Archaeologists find Roman camp near Ermelo
Archaeologists and students from Leiden University and local volunteers have found a Roman camp in the woods near Ermelo. The camp is four kilometres away from another Roman fortification discovered some time ago. This confirms the idea that the Romans would also often explore beyond the boundaries of their Empire in the Netherlands.
The total area of the camp is about six hectares. The only remains that are now visible to the naked eye are an earth rampart and ditch in the woods. The Roman legionaries presumably built these fortifications to protect their temporary camp from possible external attacks.
Roman brooch and pottery
In early September, archaeologists and students from Leiden University were joined by local volunteers to carry out a detailed search of the camp. Their finds included a bronze Roman brooch (fibula) and Roman pottery. They also excavated parts of the earth wall, revealing that it was probably built according to the Roman design.
Archaeologist Wouter Verschoof-van der Vaart spotted the camp after studying some ‘LiDAR’ data: high-precision digital height maps. Although he was actually looking for prehistoric burial mounds and fields at the time, he noticed this parallelogram-shaped earth wall purely by chance. He and his colleagues recognised that it might be a Roman fortification.
Report: how our archaeologists found the answer
Just before the definitive discovery of Roman objects, we visited the dig. Read about how our archaeologists went in search of the ‘smoking guns’ that would prove they had found a Roman camp in this report.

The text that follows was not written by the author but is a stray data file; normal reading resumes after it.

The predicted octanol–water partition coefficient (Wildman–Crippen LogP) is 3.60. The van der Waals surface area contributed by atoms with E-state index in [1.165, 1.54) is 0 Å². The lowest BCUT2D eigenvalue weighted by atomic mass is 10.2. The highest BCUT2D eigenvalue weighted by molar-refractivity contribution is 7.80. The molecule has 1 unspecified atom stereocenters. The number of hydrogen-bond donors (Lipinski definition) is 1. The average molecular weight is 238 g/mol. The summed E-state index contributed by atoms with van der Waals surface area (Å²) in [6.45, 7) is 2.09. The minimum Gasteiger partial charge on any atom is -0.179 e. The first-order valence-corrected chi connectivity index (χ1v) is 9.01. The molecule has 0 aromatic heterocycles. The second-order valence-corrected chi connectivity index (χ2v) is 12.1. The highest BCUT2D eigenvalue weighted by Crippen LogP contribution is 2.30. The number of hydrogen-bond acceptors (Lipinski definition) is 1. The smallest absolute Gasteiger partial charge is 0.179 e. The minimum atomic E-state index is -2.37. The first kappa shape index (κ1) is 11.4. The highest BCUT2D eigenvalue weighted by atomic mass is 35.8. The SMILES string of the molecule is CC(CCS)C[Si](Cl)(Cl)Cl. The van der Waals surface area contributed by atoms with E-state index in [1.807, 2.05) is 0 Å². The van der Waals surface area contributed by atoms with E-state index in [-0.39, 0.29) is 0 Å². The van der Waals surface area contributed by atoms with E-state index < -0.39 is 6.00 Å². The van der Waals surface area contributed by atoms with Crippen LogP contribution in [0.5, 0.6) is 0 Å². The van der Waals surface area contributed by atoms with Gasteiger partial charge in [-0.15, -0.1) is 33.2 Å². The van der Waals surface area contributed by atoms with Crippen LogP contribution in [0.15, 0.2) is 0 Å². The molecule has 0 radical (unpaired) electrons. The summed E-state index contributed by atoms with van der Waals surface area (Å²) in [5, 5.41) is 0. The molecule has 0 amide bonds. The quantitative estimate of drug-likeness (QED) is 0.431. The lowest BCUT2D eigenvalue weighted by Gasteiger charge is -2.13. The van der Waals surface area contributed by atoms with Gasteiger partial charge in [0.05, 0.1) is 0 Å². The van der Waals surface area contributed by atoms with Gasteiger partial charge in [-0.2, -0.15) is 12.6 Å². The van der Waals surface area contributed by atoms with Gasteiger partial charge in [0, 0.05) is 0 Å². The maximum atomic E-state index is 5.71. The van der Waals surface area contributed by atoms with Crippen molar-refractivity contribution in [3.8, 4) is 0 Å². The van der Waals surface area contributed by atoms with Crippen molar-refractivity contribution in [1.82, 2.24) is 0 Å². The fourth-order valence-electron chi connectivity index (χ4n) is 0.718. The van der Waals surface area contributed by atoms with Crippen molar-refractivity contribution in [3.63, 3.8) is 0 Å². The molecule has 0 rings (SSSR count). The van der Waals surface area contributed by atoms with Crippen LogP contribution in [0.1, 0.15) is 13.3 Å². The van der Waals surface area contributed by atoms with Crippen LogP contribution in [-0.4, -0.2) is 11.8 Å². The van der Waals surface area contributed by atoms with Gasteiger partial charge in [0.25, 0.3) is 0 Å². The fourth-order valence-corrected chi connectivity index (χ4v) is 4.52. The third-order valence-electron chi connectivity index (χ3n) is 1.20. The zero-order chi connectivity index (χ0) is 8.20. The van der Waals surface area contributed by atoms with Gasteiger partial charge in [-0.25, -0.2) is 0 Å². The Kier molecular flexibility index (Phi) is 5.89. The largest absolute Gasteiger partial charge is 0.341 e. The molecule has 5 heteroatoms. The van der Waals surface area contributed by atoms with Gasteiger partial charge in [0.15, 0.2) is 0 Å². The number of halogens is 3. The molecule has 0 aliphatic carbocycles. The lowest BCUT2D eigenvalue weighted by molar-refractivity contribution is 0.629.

Exploration or exploitation
Finding a Roman camp in Ermelo was remarkable. The village is more than 4o kilometres north of the Limes, the border of the Roman Empire. The discovery of this camp – and a similar camp in the same region almost a century ago – confirms the notion that the Romans would often go on expeditions outside the boundaries of their Empire.
‘The question now is why the Romans did this,’ says archaeologist Mark Driessen, who led the dig together with Wouter Verschoof-van der Vaart. ‘The purpose may have been training, or exploration to find new territory. But it could also have been exploitation: perhaps the Roman soldiers were looking for raw materials, such as wood.’
The Leiden archaeologists and students were helped with the dig by volunteers of the historical associations of Harderwijk, Ermelo and Putten, the municipality of Ermelo and the Northern Veluwe regional archaeologist. The dig was made possible financially by a grant from the Fund for Roman Archaeology of the Leiden University Fund (LUF).